Few things in life are more anxiety-inducing than coming home to find a notice of foreclosure taped to your door. If you’re renting the place, this induces a great deal of confusion as well. After all, you’ve paid the rent on time every month, why should you lose your home? The good news is you can breathe a bit more easily. It doesn’t necessarily mean you have to move out. Here’s what to do if your landlord is facing foreclosure.

The 2008 financial crisis wasn’t all bad. For renters, it moved Congress to pass the Protecting Tenants at Foreclosure Act (PTFA). Among its prescriptions, landlords facing foreclosure must honor the full terms of your lease agreement and when the property is sold, the new owner must also honor your lease—unless it’s a single-family home and they plan to occupy the place as their principal residence. If that is the case, you’ll have 90 days to find a new home from the date the new owner gets the deed to the property.

As illogical as it may seem, you do have to keep paying rent to the landlord with whom you signed your rental agreement—even though they’re in foreclosure. They are still covered under the agreement you signed and entitled to the money. Nowhere in your lease agreement does it say they have to use the money you pay them to satisfy the mortgage. So keep paying them until the property is officially foreclosed upon, at which point you’ll begin making rent payments to the bank.

When the new owner takes over, you’ll then make payments to them. If you fail to make your rent payments anywhere along the line — even if your original landlord says don’t worry about it — you could lose your protections under the PTFA. For this reason, it’s very important to keep detailed records of all of your payments. Ask for receipts every time you make a payment. If the new owner isn’t readily identifiable right away, make sure you save the monthly rental payments so when they do surface you can pay them immediately.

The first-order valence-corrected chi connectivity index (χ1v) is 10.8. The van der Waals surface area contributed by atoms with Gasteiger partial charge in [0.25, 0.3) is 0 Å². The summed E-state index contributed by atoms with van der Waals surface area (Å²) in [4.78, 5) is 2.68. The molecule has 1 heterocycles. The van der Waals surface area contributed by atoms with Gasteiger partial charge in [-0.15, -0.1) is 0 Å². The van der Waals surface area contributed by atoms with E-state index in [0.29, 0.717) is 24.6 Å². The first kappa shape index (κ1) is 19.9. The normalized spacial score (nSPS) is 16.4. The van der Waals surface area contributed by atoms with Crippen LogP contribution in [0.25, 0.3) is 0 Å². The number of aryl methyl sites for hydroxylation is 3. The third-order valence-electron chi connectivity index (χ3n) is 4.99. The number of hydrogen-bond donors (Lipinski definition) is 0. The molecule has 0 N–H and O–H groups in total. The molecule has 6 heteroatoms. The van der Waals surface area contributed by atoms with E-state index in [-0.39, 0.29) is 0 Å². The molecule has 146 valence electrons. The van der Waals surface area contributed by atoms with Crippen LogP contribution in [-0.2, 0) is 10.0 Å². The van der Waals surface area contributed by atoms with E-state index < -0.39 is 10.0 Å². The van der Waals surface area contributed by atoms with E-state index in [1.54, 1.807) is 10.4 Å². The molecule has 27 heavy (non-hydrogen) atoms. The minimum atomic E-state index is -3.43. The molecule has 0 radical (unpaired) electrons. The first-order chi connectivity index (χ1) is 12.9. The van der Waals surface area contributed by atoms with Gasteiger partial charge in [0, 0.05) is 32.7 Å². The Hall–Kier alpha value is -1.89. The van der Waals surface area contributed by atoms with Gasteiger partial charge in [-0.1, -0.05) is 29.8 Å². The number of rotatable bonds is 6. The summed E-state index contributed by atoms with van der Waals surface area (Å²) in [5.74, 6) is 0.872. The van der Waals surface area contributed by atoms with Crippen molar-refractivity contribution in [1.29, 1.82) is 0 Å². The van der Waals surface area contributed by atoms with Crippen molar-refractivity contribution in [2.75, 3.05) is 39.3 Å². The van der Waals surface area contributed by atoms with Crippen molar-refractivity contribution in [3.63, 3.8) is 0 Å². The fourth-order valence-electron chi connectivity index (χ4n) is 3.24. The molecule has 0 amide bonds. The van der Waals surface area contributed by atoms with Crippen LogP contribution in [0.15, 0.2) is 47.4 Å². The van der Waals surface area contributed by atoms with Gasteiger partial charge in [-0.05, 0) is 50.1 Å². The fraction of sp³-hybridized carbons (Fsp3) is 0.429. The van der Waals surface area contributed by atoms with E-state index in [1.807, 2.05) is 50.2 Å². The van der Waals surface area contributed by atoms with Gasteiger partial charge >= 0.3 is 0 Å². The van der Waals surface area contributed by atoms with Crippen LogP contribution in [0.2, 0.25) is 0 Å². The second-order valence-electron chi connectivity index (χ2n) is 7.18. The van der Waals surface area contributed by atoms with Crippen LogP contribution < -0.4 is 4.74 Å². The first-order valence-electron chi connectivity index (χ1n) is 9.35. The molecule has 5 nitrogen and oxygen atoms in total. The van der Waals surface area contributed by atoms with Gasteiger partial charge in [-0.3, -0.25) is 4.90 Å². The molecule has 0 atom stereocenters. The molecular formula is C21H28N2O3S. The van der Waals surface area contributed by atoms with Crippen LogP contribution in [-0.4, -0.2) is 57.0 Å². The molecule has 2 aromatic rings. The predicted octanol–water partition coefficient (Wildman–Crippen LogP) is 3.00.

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If the new owner does decide to live in the property, you’ll get a notice of eviction. Make sure you comply with all of its tenets, including leaving the place in the same condition it was in when you occupied it. Your agreement with the previous owner in this regard carries forward to the new one. However, if the eviction notice violates any of your rights under the lease agreement, inform the person who served you the notice of eviction right away. Further, if you’re threatened or bullied, contact law enforcement officials. All entities are prohibited from forcing you to leave, as long as your lease agreement is in effect.

Above all, keep records of everything. If the new owner offers to pay you to move out early, get it in writing. All communications with your current landlord regarding the situation should be by email or letter so they can be presented in court if the need arises. You should also make arrangements with your current landlord for the return of your security deposit. If they aren’t forthcoming with it, you can sue them in small claims court to recover your funds.

Still, even with these legal protections in place, it’s a good idea to start looking. Who knows what the future might bring? Even with a 90-day grace period working for you, if you’re in a very competitive rental market, you’ll want to have feelers out there. You’re within your legal rights to begin conducting a search and doing so cannot be considered a violation of your lease agreement under these circumstances.

As troubling as it may seem at first glance, learning your landlord is facing foreclosure doesn’t mean you’ll lose you home right away. You might even be allowed to stay if the new owner decides to be a landlord too.

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This article should in no way be construed as legal advice. If you have specific questions about the law in this regard, you should always engage the services of a competent real estate attorney.